It’s no surprise that anglers and commercial fishermen care deeply about the way fish see; their luck and lives depend on it. What might be surprising is how Sea Grant and many scientists care about fish eyes ... and why.

Want to follow up on the way fish perceive the world? Log onto www.seagrant.umn.edu/fisheries/senses and read Fish may be cold-blooded, but they’re not insensitive.

High School Educators! Here’s a lesson plan for you: Fish Eyes, More than Meets the Eye. Find it on The Bridge, an online collection of marine education resources made possible by the National Sea Grant Office, the National Oceanographic Partnership Program, and the National Marine Educators Association. Log onto www2.vims.edu/bridge/DATA.cfm?Bridge_Location=archive0305.html.



 Water, Light, and Lures

Water is approximately 780 times denser than air. As daylight hits water, not only does the light bend, it is selectively scattered and absorbed. Most (78%) of the visible spectrum is absorbed within 10 meters (33 feet). In clear water, the long wavelengths we see as red, yellow, and orange are lost first. The shorter wavelengths of the visible spectrum – the colors we see as violet, blue and green – can reach farther, with blue penetrating Lake Superior to a maximum of about 150 meters (about 500 feet). How far light penetrates on a given day depends on the angle of the sun (time of day, time of year), the choppiness of the water’s surface, and what is in the water column (algae, sediment).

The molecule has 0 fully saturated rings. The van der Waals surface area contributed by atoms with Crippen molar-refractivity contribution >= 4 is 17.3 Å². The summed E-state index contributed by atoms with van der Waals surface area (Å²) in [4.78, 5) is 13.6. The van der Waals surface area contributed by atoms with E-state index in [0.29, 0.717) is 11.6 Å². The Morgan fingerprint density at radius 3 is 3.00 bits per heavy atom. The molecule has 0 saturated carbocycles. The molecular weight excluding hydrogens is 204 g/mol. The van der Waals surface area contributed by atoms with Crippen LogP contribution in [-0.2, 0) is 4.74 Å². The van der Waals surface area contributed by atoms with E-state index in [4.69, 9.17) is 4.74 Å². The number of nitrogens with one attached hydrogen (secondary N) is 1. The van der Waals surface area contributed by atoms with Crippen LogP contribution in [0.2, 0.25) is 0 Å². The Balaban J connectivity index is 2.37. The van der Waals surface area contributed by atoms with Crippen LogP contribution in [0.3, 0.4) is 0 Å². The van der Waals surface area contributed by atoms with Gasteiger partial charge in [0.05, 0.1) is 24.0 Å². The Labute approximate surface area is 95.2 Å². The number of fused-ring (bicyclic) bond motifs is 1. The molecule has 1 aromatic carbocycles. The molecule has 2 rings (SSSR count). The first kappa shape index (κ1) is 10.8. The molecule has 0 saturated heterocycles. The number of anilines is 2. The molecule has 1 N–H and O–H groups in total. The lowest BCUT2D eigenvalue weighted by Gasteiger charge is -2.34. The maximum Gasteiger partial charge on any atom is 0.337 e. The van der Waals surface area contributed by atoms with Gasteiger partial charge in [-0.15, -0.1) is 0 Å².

On a bright, calm day, only a miniscule number of photons could reach the bottom of a lake like Superior, but it might be hard for us to know because, according to Chad Scott, who does underwater work through AMI Consulting Engineers, after about 30 meters (100 feet), we’re in the dark.

Light Penetration in Lake Superior (Open Water, Clear Day)

By Sea Grant Staff
July 2012

Return to July 2012 Seiche